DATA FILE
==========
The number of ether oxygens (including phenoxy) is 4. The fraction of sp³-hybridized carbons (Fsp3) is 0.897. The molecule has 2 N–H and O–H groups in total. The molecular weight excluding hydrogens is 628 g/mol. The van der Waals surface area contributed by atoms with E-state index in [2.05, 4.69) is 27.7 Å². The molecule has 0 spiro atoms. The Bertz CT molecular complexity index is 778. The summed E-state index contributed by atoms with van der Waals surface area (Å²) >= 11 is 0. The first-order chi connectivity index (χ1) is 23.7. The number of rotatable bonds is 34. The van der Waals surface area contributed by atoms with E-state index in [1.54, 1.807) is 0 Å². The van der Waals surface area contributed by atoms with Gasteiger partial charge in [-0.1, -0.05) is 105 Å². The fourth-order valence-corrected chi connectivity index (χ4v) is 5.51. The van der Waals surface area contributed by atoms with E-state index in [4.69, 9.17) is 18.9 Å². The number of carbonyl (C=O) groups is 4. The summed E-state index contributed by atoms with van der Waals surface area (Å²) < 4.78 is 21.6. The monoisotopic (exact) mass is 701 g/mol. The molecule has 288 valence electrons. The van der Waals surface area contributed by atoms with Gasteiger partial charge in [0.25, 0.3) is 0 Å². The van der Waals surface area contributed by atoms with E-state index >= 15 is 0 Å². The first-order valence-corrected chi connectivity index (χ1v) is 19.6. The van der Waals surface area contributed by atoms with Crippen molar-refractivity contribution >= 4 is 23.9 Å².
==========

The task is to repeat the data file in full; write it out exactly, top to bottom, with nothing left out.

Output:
The number of ether oxygens (including phenoxy) is 4. The fraction of sp³-hybridized carbons (Fsp3) is 0.897. The molecule has 2 N–H and O–H groups in total. The molecular weight excluding hydrogens is 628 g/mol. The van der Waals surface area contributed by atoms with E-state index in [2.05, 4.69) is 27.7 Å². The molecule has 0 spiro atoms. The Bertz CT molecular complexity index is 778. The summed E-state index contributed by atoms with van der Waals surface area (Å²) >= 11 is 0. The first-order chi connectivity index (χ1) is 23.7. The number of rotatable bonds is 34. The van der Waals surface area contributed by atoms with E-state index in [1.54, 1.807) is 0 Å². The van der Waals surface area contributed by atoms with Gasteiger partial charge in [-0.1, -0.05) is 105 Å². The fourth-order valence-corrected chi connectivity index (χ4v) is 5.51. The van der Waals surface area contributed by atoms with E-state index in [4.69, 9.17) is 18.9 Å². The number of carbonyl (C=O) groups is 4. The summed E-state index contributed by atoms with van der Waals surface area (Å²) < 4.78 is 21.6. The monoisotopic (exact) mass is 701 g/mol. The molecule has 288 valence electrons. The van der Waals surface area contributed by atoms with Gasteiger partial charge in [0.25, 0.3) is 0 Å². The van der Waals surface area contributed by atoms with E-state index >= 15 is 0 Å². The first-order valence-corrected chi connectivity index (χ1v) is 19.6. The van der Waals surface area contributed by atoms with Crippen molar-refractivity contribution >= 4 is 23.9 Å².